Koppen JR, Stuebing SS, Winter SS, Cheatwood JL, Wallace DG (2012) Infusion of GAT1-Saporin into the medial septum spares mnemonic function and impairs self-movement cue processing. Neuroscience 2012 Abstracts 394.25. Society for Neuroscience, New Orleans, LA.
Summary: Spatial orientation depends on multiple neural systems processing environmental and self-movement cues. Previous research has demonstrated a relationship between cholinergic function in the medial septum and processing of self-movement cues. The medial septum also sends GABAergic projections to the hippocampus that synapse on interneurons, thereby producing a strong dis-inhibitory effect on hippocampal pyramidal neurons. Initial studies using non-selective lesion techniques have supported the involvement of this system in spatial orientation; however, the development of an immunotoxin (i.e., GAT1-Saporin) that selectively targets GABAergic neurons, allows for a novel technique in which to study this relationship. The current study examined the effect of infusing GAT1-Saporin or saline into the medial septum on performance during multiple spatial tasks. Environmental and self-movement cue processing was evaluated using the food hoarding paradigm, whereas mnemonic function was evaluated using several water maze tasks. Although GAT1-Saporin spared performance on water maze tasks, impaired performance was observed when rats were restricted to using self-movement cues (i.e., testing under dark conditions) during food hoarding. The current study adds to the growing literature that supports a role for components of the septohippocampal system in self-movement cue processing during spatial navigation.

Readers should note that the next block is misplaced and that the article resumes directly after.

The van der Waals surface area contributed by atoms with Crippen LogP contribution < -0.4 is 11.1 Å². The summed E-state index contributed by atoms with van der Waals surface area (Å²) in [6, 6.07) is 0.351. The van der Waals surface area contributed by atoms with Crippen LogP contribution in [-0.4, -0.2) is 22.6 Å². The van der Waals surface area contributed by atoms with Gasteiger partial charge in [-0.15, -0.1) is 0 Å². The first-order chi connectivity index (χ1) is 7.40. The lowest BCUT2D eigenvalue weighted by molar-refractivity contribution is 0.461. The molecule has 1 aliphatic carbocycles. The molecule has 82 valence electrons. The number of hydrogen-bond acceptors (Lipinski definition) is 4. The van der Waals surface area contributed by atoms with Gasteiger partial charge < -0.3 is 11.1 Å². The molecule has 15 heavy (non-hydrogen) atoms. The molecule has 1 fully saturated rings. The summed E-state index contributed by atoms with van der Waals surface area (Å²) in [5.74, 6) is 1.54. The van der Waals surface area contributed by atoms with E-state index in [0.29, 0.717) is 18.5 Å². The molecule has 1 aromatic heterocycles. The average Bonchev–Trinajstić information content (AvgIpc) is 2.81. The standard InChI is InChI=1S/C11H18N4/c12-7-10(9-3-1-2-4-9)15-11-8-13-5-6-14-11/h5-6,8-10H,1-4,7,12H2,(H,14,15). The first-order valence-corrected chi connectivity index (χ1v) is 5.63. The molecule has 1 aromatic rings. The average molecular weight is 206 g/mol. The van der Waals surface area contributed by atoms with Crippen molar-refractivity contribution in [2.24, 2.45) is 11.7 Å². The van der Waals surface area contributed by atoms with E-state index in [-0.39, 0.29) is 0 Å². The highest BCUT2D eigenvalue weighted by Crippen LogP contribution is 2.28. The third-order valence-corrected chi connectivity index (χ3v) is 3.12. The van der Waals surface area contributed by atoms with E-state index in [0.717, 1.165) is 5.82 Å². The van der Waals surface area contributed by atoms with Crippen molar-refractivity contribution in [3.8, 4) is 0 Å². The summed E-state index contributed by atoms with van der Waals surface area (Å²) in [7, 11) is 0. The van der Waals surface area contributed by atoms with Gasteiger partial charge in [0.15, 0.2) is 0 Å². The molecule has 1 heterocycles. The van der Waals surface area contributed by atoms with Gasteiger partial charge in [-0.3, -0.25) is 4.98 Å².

Related Products: GAT1-SAP (Cat. #IT-32)